Try a less-expensive package. "Photographers usually offer packages based on the hours they’ll work," says Naylor. To buy a less expensive (shorter) package, she suggests, “do your at-home, getting-ready pictures as candids. Cut the cake early so you can release the on-the-clock shooters, and let your guests supplement your album with candids.”
Talk to former brides. To help you decide whether you’re really going to need the 1,000-picture package or whether 500 will do, find people “with similar sensibilities to yours and see what their experience was,” says Naylor.
Consider hiring a photography-school student. Make sure you check out his or her portfolio, with examples of portraits. Though, Fields says, “it can cut the bill in half,” it’s not worth the savings if photos aren’t in focus.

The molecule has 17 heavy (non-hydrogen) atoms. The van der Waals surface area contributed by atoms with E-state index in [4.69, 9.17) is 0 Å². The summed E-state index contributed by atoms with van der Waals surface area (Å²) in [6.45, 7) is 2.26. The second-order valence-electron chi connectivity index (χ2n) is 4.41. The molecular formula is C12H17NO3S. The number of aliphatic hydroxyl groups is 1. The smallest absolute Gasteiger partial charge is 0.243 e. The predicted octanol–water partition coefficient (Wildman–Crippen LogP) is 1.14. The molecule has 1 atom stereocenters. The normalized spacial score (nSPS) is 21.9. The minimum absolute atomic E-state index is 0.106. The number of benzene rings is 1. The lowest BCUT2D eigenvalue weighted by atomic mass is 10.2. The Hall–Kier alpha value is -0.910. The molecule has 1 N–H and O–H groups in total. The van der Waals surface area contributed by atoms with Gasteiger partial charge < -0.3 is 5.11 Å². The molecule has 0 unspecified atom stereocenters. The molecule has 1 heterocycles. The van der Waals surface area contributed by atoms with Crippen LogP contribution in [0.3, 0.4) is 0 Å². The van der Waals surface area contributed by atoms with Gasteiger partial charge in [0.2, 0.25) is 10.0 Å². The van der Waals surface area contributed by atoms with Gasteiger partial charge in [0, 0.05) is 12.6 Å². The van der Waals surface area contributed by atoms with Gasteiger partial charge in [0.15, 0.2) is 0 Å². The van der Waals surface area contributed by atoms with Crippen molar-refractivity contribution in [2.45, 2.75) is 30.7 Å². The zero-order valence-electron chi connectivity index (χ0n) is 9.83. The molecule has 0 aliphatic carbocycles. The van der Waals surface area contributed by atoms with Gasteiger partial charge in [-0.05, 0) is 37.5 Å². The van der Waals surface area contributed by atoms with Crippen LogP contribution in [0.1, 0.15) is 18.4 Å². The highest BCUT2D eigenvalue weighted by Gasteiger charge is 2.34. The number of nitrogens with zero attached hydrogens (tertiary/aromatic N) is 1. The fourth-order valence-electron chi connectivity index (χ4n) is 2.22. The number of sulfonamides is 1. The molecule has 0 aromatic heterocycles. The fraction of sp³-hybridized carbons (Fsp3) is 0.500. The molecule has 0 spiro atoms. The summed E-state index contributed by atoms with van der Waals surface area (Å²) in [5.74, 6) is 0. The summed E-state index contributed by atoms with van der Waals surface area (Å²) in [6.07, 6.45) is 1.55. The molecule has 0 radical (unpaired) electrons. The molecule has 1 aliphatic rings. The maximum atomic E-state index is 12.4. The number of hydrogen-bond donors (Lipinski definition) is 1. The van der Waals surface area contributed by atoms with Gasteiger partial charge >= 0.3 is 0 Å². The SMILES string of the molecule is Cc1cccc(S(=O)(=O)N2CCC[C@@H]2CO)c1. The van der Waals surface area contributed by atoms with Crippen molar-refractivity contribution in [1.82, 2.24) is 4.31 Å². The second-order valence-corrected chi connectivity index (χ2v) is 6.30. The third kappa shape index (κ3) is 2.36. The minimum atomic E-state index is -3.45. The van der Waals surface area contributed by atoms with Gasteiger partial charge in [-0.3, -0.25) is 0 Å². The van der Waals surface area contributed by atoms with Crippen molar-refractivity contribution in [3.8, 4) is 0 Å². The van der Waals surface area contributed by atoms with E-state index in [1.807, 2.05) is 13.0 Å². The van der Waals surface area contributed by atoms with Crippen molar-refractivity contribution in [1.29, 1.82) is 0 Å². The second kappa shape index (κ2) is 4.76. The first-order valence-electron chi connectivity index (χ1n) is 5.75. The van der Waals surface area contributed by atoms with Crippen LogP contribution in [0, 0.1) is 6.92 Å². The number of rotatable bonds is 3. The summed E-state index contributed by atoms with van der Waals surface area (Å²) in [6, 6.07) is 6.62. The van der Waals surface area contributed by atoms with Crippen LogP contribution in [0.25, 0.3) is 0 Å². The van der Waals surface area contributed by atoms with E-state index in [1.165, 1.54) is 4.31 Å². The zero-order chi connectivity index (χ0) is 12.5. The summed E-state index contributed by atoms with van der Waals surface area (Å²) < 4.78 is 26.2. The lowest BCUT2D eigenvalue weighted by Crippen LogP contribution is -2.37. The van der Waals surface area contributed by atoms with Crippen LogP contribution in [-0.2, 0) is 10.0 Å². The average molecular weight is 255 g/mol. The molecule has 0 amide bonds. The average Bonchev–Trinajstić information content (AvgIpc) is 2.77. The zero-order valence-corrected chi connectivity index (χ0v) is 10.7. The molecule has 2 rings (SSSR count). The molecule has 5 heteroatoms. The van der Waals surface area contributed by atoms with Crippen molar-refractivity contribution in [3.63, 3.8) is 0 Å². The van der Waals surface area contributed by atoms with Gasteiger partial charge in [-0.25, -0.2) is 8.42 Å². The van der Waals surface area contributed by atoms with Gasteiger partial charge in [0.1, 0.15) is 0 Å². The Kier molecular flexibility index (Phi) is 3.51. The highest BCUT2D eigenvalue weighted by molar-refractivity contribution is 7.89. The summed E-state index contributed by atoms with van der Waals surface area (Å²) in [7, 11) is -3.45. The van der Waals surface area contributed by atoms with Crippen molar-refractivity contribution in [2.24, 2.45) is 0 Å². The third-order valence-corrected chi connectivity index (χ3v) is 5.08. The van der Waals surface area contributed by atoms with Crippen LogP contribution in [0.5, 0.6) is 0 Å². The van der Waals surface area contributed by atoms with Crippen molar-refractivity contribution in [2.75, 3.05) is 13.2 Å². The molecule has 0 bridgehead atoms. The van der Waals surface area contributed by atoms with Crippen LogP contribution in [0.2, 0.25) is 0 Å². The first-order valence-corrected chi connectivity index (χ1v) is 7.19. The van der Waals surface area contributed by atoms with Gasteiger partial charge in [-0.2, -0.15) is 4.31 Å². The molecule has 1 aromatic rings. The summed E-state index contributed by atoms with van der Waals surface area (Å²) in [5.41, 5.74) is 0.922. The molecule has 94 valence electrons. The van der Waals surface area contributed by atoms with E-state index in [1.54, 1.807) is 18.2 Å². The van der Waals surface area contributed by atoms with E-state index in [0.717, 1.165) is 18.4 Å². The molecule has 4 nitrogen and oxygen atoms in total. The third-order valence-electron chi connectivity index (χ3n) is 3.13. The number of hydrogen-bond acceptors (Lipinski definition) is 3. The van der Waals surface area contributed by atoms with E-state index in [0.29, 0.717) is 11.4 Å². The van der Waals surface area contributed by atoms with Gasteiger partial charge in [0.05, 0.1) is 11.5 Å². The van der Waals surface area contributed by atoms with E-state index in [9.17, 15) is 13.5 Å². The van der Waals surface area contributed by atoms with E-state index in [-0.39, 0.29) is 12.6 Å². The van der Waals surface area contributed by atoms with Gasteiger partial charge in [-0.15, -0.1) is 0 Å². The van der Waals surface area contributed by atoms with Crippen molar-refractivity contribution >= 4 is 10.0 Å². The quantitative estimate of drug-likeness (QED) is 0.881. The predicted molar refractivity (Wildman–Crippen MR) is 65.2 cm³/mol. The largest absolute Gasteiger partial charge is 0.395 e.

The Invitations, Programs, and Favors
Take advantage of the talents of the bridal party and other friends and family. Anything you can make yourself becomes a fun shared effort and can save a lot. “My aunt did her own invitations and program for her wedding because she wanted the personal touch,” says Post.
Make some items do double duty. To save the cost of printed place cards, add guests’ names to the favors and set one at each place, or print the names at the top of your menu cards.
Make your own favors. If you have time, whip up your grandma’s famous macaroons or make your own chocolate-covered almonds. “Edibles are the most appreciated,” says Naylor. “Especially for nighttime weddings―a bag of cookies will be gone before the guests hit the car.”
Skip favors. Place a bowl of candies on the cake table with a note saying, “Please enjoy these candies. In lieu of favors we’ve made a donation to charity.”